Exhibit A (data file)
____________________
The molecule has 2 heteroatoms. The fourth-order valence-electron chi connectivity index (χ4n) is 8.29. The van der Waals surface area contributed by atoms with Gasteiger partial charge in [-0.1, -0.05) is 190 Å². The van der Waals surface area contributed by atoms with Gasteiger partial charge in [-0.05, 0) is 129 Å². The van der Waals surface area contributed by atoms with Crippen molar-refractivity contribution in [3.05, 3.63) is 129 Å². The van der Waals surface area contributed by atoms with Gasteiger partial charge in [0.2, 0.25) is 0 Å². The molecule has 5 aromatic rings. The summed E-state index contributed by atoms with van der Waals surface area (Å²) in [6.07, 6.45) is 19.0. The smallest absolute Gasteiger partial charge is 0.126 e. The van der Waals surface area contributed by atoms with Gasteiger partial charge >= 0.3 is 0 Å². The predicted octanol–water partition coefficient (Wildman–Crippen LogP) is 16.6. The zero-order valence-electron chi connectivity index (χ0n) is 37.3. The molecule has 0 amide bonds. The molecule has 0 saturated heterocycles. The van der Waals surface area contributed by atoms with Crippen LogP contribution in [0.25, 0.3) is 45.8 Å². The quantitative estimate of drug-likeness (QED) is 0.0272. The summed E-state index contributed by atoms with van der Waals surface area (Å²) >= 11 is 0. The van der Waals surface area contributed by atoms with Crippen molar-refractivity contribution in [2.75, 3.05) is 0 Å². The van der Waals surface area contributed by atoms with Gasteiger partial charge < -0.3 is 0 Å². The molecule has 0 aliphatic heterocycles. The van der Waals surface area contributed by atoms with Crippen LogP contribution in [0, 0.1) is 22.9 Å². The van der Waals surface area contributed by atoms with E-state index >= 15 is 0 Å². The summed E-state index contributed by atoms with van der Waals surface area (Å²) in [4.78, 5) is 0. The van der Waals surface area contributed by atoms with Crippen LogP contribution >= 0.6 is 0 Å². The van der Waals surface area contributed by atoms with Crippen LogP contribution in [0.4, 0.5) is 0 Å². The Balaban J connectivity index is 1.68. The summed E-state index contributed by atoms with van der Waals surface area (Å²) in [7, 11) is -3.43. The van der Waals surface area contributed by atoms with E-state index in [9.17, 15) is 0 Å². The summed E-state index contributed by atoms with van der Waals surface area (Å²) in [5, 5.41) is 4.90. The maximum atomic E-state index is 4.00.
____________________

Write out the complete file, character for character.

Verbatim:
The molecule has 2 heteroatoms. The fourth-order valence-electron chi connectivity index (χ4n) is 8.29. The van der Waals surface area contributed by atoms with Gasteiger partial charge in [-0.1, -0.05) is 190 Å². The van der Waals surface area contributed by atoms with Gasteiger partial charge in [-0.05, 0) is 129 Å². The van der Waals surface area contributed by atoms with Crippen molar-refractivity contribution in [3.05, 3.63) is 129 Å². The van der Waals surface area contributed by atoms with Gasteiger partial charge in [0.2, 0.25) is 0 Å². The molecule has 5 aromatic rings. The summed E-state index contributed by atoms with van der Waals surface area (Å²) in [6.07, 6.45) is 19.0. The smallest absolute Gasteiger partial charge is 0.126 e. The van der Waals surface area contributed by atoms with Gasteiger partial charge >= 0.3 is 0 Å². The predicted octanol–water partition coefficient (Wildman–Crippen LogP) is 16.6. The zero-order valence-electron chi connectivity index (χ0n) is 37.3. The molecule has 0 amide bonds. The molecule has 0 saturated heterocycles. The van der Waals surface area contributed by atoms with Crippen LogP contribution in [0.25, 0.3) is 45.8 Å². The quantitative estimate of drug-likeness (QED) is 0.0272. The summed E-state index contributed by atoms with van der Waals surface area (Å²) >= 11 is 0. The van der Waals surface area contributed by atoms with Crippen molar-refractivity contribution in [2.75, 3.05) is 0 Å². The van der Waals surface area contributed by atoms with Gasteiger partial charge < -0.3 is 0 Å². The molecule has 0 aliphatic heterocycles. The van der Waals surface area contributed by atoms with Crippen LogP contribution in [0, 0.1) is 22.9 Å². The van der Waals surface area contributed by atoms with E-state index >= 15 is 0 Å². The summed E-state index contributed by atoms with van der Waals surface area (Å²) in [4.78, 5) is 0. The van der Waals surface area contributed by atoms with Crippen LogP contribution >= 0.6 is 0 Å². The van der Waals surface area contributed by atoms with Crippen LogP contribution in [0.4, 0.5) is 0 Å². The Balaban J connectivity index is 1.68. The summed E-state index contributed by atoms with van der Waals surface area (Å²) in [7, 11) is -3.43. The van der Waals surface area contributed by atoms with E-state index in [9.17, 15) is 0 Å². The summed E-state index contributed by atoms with van der Waals surface area (Å²) in [5, 5.41) is 4.90. The maximum atomic E-state index is 4.00.